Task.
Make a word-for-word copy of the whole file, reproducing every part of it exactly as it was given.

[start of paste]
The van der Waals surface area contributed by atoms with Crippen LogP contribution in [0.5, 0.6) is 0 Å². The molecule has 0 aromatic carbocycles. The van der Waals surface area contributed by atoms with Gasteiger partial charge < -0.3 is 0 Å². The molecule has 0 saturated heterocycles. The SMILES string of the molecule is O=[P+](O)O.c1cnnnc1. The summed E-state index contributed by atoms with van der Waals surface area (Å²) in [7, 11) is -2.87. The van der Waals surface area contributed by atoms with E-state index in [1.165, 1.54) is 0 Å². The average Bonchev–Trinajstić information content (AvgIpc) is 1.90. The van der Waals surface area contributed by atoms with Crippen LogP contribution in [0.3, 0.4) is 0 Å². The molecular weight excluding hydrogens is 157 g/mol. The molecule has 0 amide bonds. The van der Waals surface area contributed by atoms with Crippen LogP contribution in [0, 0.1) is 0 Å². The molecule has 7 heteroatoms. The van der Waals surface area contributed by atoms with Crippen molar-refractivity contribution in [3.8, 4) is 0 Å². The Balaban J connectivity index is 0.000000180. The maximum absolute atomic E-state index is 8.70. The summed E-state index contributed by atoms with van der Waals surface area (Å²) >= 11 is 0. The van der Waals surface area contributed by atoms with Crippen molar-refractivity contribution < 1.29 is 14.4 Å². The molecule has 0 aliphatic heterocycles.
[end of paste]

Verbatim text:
The van der Waals surface area contributed by atoms with Crippen LogP contribution in [0.5, 0.6) is 0 Å². The molecule has 0 aromatic carbocycles. The van der Waals surface area contributed by atoms with Gasteiger partial charge < -0.3 is 0 Å². The molecule has 0 saturated heterocycles. The SMILES string of the molecule is O=[P+](O)O.c1cnnnc1. The summed E-state index contributed by atoms with van der Waals surface area (Å²) in [7, 11) is -2.87. The van der Waals surface area contributed by atoms with E-state index in [1.165, 1.54) is 0 Å². The average Bonchev–Trinajstić information content (AvgIpc) is 1.90. The van der Waals surface area contributed by atoms with Crippen LogP contribution in [0.3, 0.4) is 0 Å². The molecular weight excluding hydrogens is 157 g/mol. The molecule has 0 amide bonds. The van der Waals surface area contributed by atoms with Crippen LogP contribution in [0, 0.1) is 0 Å². The molecule has 7 heteroatoms. The van der Waals surface area contributed by atoms with Crippen molar-refractivity contribution in [3.8, 4) is 0 Å². The Balaban J connectivity index is 0.000000180. The maximum absolute atomic E-state index is 8.70. The summed E-state index contributed by atoms with van der Waals surface area (Å²) >= 11 is 0. The van der Waals surface area contributed by atoms with Crippen molar-refractivity contribution < 1.29 is 14.4 Å². The molecule has 0 aliphatic heterocycles.